CAMBRIDGE, England Researchers from the University of Cambridge have successfully completed the clinical trial for a new rapid test for the sexually transmitted infection Chlamydia.
Dr. Helen Lee, the lead researcher of the study, believes that the test, which is able to detect the infection in less than 30 minutes, could be a valuable addition to screening programs already in place, as well as providing a crucial diagnostic test in the developing world. An evaluation of the test in three UK clinics is reported in the British Medical Journal.
Chlamydia trachoma is the world’s most common sexually transmitted bacterial infection.
The new rapid test was developed to allow detection of Chlamydia using self-collected vaginal swabs, which is much easier to obtain than the cervical swabs required by existing rapid tests and is up to twice as accurate. The most commonly used testing format used by health facilities is the nucleic acid amplification tests. The rapid test, on the other hand, can provide results in less than 30 minutes while the nucleic acid based tests can take weeks. “The speed of the CRTs means that we can provide a ‘test and treat’ strategy, offering immediate clinical care to the patient,” Lee said. “This has the benefits of reducing the risk of complications and preventing onward transmission.”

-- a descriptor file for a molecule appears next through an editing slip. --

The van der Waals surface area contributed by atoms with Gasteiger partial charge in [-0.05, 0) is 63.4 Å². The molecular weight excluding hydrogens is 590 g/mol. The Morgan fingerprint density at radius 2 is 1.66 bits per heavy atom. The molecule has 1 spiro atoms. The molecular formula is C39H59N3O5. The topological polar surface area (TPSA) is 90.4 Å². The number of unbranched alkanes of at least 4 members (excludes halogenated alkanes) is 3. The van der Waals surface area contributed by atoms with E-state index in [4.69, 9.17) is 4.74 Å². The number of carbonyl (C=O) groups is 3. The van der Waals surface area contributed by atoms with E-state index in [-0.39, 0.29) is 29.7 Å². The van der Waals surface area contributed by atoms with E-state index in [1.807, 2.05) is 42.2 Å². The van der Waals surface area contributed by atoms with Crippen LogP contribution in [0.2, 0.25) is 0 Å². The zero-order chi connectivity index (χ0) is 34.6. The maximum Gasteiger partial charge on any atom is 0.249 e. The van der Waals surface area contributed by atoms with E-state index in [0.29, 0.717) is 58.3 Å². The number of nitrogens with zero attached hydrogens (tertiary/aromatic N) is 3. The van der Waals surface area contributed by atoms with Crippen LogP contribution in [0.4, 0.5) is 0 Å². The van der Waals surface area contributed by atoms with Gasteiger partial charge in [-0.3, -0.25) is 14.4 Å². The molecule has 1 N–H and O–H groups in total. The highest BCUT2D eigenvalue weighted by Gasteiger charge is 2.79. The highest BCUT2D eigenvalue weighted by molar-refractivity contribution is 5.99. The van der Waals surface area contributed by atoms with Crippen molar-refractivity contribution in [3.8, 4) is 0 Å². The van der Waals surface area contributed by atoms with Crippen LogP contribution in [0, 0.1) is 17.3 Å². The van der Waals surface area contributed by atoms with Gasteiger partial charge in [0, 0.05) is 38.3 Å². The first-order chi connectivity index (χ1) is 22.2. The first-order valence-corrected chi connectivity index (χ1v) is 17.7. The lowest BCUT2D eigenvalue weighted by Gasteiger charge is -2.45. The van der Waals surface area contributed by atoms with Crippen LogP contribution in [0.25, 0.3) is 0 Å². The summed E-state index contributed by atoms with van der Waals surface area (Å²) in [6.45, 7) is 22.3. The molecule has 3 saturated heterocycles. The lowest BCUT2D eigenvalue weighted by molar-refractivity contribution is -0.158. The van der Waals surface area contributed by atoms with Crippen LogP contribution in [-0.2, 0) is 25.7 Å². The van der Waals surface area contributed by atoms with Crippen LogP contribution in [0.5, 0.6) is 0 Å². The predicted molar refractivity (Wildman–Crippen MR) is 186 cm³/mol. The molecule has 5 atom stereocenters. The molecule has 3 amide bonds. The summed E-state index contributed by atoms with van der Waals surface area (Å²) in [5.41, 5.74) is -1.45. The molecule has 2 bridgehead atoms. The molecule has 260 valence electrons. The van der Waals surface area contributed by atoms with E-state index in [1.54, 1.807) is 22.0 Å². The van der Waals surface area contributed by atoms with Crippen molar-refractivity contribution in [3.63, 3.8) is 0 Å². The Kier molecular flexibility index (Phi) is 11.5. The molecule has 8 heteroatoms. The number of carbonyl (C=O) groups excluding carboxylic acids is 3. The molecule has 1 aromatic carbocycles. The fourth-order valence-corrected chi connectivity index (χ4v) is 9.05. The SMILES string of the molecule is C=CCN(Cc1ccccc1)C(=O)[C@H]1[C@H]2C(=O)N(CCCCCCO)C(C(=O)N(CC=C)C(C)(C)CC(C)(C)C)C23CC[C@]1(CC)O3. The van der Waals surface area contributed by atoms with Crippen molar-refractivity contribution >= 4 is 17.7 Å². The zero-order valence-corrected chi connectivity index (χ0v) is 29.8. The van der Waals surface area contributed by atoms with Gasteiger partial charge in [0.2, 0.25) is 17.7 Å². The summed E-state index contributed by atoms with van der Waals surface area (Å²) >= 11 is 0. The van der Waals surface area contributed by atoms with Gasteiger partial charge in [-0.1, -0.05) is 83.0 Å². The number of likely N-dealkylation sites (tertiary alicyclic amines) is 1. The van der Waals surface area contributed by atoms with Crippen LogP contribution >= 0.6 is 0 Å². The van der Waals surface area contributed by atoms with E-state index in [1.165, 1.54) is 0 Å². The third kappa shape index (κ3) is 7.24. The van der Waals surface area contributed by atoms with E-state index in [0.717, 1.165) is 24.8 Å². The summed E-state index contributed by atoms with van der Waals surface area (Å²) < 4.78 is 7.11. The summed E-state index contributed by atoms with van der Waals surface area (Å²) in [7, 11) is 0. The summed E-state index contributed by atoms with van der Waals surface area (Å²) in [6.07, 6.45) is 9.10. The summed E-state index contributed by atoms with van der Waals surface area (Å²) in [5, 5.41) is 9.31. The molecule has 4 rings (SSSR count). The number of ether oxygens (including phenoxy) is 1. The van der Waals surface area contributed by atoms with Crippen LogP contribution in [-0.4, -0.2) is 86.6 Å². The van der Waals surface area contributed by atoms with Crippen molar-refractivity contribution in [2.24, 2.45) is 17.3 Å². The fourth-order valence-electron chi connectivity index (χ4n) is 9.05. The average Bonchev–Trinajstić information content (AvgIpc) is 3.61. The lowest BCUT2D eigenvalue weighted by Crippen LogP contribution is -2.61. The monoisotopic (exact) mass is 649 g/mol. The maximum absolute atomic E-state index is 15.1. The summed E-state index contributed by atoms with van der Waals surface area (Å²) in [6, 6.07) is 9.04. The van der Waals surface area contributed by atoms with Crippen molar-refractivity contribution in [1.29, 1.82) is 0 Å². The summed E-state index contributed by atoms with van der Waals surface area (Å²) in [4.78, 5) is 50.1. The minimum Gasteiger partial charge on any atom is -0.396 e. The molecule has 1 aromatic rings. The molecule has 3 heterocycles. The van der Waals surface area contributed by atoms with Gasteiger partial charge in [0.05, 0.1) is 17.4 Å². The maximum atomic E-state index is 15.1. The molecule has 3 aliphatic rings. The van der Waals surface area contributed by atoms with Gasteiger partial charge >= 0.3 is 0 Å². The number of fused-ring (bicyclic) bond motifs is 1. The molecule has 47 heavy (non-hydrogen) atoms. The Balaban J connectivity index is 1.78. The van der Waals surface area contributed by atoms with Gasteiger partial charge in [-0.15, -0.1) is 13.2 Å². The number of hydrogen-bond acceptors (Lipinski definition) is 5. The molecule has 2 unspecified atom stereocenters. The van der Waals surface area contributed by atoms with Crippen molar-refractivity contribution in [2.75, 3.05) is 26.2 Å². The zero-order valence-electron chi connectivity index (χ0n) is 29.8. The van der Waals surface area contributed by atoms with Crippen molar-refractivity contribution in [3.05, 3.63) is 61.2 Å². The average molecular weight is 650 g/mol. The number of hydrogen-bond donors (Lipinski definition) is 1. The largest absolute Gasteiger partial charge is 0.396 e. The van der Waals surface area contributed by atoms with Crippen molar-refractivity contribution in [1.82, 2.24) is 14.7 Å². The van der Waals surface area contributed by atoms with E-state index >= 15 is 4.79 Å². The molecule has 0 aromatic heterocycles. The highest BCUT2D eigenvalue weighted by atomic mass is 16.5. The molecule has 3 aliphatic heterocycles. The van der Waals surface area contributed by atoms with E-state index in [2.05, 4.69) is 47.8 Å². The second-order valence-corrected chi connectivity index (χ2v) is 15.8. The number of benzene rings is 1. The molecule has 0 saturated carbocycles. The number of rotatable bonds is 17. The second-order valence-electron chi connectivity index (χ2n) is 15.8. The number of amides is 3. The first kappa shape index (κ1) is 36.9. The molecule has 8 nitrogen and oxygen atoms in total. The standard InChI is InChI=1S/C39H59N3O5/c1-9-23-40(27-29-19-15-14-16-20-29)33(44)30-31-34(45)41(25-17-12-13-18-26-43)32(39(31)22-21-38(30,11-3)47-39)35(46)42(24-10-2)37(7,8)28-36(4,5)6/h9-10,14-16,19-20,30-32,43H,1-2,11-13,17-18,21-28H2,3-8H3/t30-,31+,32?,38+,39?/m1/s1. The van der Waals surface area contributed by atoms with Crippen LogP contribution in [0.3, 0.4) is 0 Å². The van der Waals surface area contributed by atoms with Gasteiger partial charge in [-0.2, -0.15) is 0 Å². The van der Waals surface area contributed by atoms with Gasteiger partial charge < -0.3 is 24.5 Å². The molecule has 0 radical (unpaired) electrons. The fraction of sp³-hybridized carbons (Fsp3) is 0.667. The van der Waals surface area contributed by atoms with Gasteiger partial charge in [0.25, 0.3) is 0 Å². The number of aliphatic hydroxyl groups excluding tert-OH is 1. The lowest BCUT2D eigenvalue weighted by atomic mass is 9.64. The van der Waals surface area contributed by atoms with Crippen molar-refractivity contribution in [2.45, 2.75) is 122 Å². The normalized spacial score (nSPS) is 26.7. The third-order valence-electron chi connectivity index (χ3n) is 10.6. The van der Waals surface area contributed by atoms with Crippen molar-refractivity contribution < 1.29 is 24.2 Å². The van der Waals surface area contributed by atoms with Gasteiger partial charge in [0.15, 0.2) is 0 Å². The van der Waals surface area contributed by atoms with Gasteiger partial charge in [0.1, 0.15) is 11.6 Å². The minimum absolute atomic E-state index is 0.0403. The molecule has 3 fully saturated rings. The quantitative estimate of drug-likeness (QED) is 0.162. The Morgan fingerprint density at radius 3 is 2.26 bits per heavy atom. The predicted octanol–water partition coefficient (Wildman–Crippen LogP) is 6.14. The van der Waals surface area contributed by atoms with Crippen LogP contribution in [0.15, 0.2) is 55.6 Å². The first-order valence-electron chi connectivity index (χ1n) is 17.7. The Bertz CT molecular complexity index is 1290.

The new Chlamydia rapid test could be used in settings such as mobile clinics and outreach clinics to help improve the screening coverage of difficult-to-reach populations, the researchers added. The development of the test was made possible with funding from the Wellcome Trust’s Technology Transfer Division. Its subsidiary, Diagnostics, will make the test available for the public in early 2008.